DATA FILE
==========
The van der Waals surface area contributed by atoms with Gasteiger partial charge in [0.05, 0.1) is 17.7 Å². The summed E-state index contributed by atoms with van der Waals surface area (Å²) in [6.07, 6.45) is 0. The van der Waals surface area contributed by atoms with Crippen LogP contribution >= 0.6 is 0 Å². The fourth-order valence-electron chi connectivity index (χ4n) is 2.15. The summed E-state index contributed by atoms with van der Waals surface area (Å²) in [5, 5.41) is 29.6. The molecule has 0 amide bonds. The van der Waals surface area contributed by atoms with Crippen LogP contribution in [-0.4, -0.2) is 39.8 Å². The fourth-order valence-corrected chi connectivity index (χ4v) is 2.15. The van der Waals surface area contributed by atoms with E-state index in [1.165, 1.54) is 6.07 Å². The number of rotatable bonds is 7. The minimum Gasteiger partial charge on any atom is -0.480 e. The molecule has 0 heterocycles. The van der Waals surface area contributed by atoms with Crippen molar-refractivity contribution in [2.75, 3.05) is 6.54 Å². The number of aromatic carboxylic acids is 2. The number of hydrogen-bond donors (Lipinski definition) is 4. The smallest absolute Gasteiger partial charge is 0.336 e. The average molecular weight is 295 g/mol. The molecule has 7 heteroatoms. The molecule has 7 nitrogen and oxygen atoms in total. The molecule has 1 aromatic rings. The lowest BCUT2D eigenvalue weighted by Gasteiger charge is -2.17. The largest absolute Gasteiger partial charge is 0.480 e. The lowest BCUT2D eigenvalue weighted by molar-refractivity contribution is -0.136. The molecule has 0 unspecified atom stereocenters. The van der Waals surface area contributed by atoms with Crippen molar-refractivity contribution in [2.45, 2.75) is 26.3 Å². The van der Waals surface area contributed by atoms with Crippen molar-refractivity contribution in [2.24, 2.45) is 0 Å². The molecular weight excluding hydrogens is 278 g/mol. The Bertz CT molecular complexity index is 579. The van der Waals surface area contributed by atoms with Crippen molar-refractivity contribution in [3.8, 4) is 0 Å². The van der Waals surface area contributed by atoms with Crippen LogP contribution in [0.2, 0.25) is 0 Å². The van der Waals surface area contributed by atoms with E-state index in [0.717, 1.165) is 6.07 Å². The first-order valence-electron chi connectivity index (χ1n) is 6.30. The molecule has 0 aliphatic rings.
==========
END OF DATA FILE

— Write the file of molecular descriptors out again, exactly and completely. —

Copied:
The van der Waals surface area contributed by atoms with Gasteiger partial charge in [0.05, 0.1) is 17.7 Å². The summed E-state index contributed by atoms with van der Waals surface area (Å²) in [6.07, 6.45) is 0. The van der Waals surface area contributed by atoms with Crippen LogP contribution >= 0.6 is 0 Å². The fourth-order valence-electron chi connectivity index (χ4n) is 2.15. The summed E-state index contributed by atoms with van der Waals surface area (Å²) in [5, 5.41) is 29.6. The molecule has 0 amide bonds. The van der Waals surface area contributed by atoms with Crippen LogP contribution in [-0.4, -0.2) is 39.8 Å². The fourth-order valence-corrected chi connectivity index (χ4v) is 2.15. The van der Waals surface area contributed by atoms with E-state index in [1.165, 1.54) is 6.07 Å². The number of rotatable bonds is 7. The minimum Gasteiger partial charge on any atom is -0.480 e. The molecule has 0 heterocycles. The van der Waals surface area contributed by atoms with Crippen molar-refractivity contribution in [2.75, 3.05) is 6.54 Å². The number of aromatic carboxylic acids is 2. The number of hydrogen-bond donors (Lipinski definition) is 4. The smallest absolute Gasteiger partial charge is 0.336 e. The average molecular weight is 295 g/mol. The molecule has 7 heteroatoms. The molecule has 7 nitrogen and oxygen atoms in total. The molecule has 1 aromatic rings. The lowest BCUT2D eigenvalue weighted by Gasteiger charge is -2.17. The largest absolute Gasteiger partial charge is 0.480 e. The lowest BCUT2D eigenvalue weighted by molar-refractivity contribution is -0.136. The molecule has 0 unspecified atom stereocenters. The van der Waals surface area contributed by atoms with Crippen molar-refractivity contribution in [2.45, 2.75) is 26.3 Å². The van der Waals surface area contributed by atoms with Crippen molar-refractivity contribution in [2.24, 2.45) is 0 Å². The molecular weight excluding hydrogens is 278 g/mol. The Bertz CT molecular complexity index is 579. The van der Waals surface area contributed by atoms with Crippen molar-refractivity contribution in [3.8, 4) is 0 Å². The van der Waals surface area contributed by atoms with Crippen LogP contribution in [0.2, 0.25) is 0 Å². The van der Waals surface area contributed by atoms with E-state index in [0.717, 1.165) is 6.07 Å². The first-order valence-electron chi connectivity index (χ1n) is 6.30. The molecule has 0 aliphatic rings.